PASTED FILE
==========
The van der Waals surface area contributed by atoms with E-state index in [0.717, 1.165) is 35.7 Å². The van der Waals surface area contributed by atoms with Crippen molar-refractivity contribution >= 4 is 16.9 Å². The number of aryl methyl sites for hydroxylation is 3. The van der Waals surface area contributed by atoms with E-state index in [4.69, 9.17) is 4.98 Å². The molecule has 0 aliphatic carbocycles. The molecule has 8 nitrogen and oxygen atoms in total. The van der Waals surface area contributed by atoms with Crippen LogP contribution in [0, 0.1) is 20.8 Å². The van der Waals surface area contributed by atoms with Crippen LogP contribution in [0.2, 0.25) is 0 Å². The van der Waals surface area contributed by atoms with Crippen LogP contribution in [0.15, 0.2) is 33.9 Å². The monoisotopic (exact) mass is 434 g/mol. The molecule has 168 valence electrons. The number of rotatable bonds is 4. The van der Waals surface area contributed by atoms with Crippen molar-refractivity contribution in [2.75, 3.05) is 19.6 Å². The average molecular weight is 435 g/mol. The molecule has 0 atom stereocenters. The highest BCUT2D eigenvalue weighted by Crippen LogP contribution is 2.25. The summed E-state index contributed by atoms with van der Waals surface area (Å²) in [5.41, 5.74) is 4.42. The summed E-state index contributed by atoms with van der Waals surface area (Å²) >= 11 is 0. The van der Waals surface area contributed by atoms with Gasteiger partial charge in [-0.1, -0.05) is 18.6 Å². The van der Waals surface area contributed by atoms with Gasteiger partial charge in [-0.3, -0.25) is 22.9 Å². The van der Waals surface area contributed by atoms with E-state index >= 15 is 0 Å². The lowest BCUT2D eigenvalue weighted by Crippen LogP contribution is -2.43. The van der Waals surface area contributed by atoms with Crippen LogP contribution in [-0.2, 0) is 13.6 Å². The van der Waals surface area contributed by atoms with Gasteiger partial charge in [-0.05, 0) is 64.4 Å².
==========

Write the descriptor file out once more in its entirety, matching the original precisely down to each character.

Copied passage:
The van der Waals surface area contributed by atoms with E-state index in [0.717, 1.165) is 35.7 Å². The van der Waals surface area contributed by atoms with Crippen molar-refractivity contribution >= 4 is 16.9 Å². The number of aryl methyl sites for hydroxylation is 3. The van der Waals surface area contributed by atoms with E-state index in [4.69, 9.17) is 4.98 Å². The molecule has 0 aliphatic carbocycles. The molecule has 8 nitrogen and oxygen atoms in total. The van der Waals surface area contributed by atoms with Crippen LogP contribution in [0, 0.1) is 20.8 Å². The van der Waals surface area contributed by atoms with Crippen LogP contribution in [0.2, 0.25) is 0 Å². The van der Waals surface area contributed by atoms with Crippen LogP contribution in [0.15, 0.2) is 33.9 Å². The monoisotopic (exact) mass is 434 g/mol. The molecule has 168 valence electrons. The number of rotatable bonds is 4. The van der Waals surface area contributed by atoms with Crippen molar-refractivity contribution in [2.75, 3.05) is 19.6 Å². The average molecular weight is 435 g/mol. The molecule has 0 atom stereocenters. The highest BCUT2D eigenvalue weighted by Crippen LogP contribution is 2.25. The summed E-state index contributed by atoms with van der Waals surface area (Å²) in [5.41, 5.74) is 4.42. The summed E-state index contributed by atoms with van der Waals surface area (Å²) >= 11 is 0. The van der Waals surface area contributed by atoms with Gasteiger partial charge in [-0.1, -0.05) is 18.6 Å². The van der Waals surface area contributed by atoms with Gasteiger partial charge in [-0.3, -0.25) is 22.9 Å². The van der Waals surface area contributed by atoms with E-state index >= 15 is 0 Å². The lowest BCUT2D eigenvalue weighted by Crippen LogP contribution is -2.43. The van der Waals surface area contributed by atoms with Crippen LogP contribution in [-0.2, 0) is 13.6 Å². The van der Waals surface area contributed by atoms with Gasteiger partial charge in [-0.05, 0) is 64.4 Å².